|Stefano Maffulli (September 2021 - present)|
|US$ 209,500 |
|US$ 209,500 |
The Open Source Initiative (OSI) is the steward of the Open Source Definition, the set of rules that define open source software.  It is a California public-benefit nonprofit corporation, with 501(c)(3) tax-exempt status.
The organization was founded in late February 1998 by Bruce Perens and Eric S. Raymond,  part of a group inspired by the Netscape Communications Corporation publishing the source code for its flagship Netscape Communicator product. Later, in August 1998, the organization added a board of directors.
Raymond was president from its founding until February 2005, followed briefly by Russ Nelson and then Michael Tiemann. In May 2012, the new board elected Simon Phipps as president  and in May 2015 Allison Randal was elected as president  when Phipps stepped down in preparation for the 2016 end of his Board term.  Phipps became President again in September 2017.  Molly de Blanc was elected  President in May, 2019, followed by Josh Simmons  in May, 2020.
The organization appointed Stefano Maffulli as its Executive Director in September 2021,  at the end of a process set by the Board of Directors to transform the organization. Josh Simmons is Chair of the Board.
As a campaign of sorts, "open source" was launched in 1998 by Christine Peterson, Jon "maddog" Hall, Larry Augustin, Eric S. Raymond, Bruce Perens, and others.  
The group adopted the Open Source Definition for open-source software, based on the Debian Free Software Guidelines. They also established the Open Source Initiative (OSI) as a steward organization for the movement. However, they were unsuccessful in their attempt to secure a trademark for 'open source' to control the use of the term.  In 2008, in an apparent effort to reform governance of the organization, the OSI Board invited 50 individuals to join a "Charter Members" group; by 26 July 2008, 42 of the original invitees had accepted the invitations. The full membership of the Charter Members has never been publicly revealed, and the Charter Members group communicated by way of a closed-subscription mailing list, "osi-discuss", with non-public archives.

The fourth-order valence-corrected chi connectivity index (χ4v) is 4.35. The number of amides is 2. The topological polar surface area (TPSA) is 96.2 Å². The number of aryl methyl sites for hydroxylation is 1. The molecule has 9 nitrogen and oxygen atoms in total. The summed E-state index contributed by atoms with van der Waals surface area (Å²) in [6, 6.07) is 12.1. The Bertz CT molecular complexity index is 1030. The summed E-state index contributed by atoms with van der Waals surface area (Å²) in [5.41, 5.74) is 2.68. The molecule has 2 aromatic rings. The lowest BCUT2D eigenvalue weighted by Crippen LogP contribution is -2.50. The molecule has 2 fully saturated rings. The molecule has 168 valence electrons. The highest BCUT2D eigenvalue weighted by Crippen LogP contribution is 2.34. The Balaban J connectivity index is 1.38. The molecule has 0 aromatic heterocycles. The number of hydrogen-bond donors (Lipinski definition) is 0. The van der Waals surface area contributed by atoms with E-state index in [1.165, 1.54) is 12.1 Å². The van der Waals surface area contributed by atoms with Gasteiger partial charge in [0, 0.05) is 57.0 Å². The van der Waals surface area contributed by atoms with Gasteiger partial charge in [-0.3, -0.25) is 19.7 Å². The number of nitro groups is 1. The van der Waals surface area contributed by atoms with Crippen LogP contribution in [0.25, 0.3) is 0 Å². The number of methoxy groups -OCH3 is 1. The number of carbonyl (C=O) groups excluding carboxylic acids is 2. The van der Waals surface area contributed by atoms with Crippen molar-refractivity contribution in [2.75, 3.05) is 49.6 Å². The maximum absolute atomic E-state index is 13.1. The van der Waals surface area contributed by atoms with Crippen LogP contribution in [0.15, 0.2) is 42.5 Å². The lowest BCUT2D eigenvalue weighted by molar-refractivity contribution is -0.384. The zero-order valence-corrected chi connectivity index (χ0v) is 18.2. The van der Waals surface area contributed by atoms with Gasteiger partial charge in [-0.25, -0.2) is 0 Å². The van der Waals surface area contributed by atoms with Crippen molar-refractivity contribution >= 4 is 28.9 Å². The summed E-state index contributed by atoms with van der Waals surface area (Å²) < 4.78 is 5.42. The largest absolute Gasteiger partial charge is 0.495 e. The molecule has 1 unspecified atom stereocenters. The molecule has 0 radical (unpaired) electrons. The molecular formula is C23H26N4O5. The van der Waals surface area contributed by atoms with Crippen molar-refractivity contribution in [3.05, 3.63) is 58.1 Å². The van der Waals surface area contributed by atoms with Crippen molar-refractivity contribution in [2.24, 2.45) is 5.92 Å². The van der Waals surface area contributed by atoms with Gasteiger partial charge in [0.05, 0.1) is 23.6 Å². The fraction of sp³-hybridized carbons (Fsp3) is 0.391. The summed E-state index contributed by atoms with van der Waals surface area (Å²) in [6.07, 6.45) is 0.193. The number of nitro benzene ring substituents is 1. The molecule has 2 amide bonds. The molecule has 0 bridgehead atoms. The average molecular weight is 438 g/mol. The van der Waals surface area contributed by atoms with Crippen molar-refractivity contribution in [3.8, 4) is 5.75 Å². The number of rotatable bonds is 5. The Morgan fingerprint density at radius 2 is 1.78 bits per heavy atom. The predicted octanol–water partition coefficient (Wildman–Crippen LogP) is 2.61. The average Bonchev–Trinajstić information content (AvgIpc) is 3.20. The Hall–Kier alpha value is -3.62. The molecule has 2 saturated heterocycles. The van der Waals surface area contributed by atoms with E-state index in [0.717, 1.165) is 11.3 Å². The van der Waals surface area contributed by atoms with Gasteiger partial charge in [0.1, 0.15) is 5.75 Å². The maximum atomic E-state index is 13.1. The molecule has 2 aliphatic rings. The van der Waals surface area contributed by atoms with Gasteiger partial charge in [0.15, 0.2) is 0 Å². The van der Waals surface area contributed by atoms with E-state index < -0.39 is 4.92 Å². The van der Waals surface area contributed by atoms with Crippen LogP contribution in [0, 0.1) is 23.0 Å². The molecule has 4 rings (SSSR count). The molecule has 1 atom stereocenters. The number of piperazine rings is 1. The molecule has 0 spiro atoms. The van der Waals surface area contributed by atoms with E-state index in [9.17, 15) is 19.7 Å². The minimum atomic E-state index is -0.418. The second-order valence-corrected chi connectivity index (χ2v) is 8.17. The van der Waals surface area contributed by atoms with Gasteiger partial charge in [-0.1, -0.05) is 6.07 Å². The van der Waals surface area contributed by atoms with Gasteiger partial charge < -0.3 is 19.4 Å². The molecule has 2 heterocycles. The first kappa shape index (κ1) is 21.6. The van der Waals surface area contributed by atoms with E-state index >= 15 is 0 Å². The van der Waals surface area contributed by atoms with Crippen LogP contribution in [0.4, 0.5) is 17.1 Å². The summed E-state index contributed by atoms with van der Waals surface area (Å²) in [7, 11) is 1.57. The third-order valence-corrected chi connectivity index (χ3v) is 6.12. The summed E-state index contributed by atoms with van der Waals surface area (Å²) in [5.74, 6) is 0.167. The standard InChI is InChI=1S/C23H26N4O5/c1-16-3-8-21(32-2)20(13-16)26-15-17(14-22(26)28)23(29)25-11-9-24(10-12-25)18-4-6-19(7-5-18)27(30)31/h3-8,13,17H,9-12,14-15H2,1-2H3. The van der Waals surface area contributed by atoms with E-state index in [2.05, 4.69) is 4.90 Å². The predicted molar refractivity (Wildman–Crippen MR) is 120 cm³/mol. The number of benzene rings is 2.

In 2012, under the leadership of OSI director and then-president Simon Phipps, the OSI began transitioning towards a membership-based governance structure. The OSI initiated an Affiliate Membership program for "government-recognized non-profit charitable and not-for-profit industry associations and academic institutions anywhere in the world".  Subsequently, the OSI announced an Individual Membership program  and listed a number of Corporate Sponsors. 
On November 8, 2013, OSI appointed Patrick Masson as its General Manager.  As of August, 2020, Deb Nicholson is the Interim General Manager.  Under the direction of Deborah Nicholson, the interim manager, the voting and election was held with results and then halted and set for re-election due to vulnerabilities in the election process. "This week we found a vulnerability in our voting processes that was exploited and had an impact on the outcome of the recent Board Election."  No election results or further updates are posted as of June 2021.
In January 2020, founder Bruce Perens left OSI over controversy regarding a new license (the Cryptographic Autonomy License), which had been proposed for the OSI's approval.  Later, in August 2020, Perens elaborated on his concerns: "We created a tower of babel of licenses. We did not design-in license compliance, and we have a tremendous noncompliance problem that isn't getting better. We can't afford to sue our copyright infringers."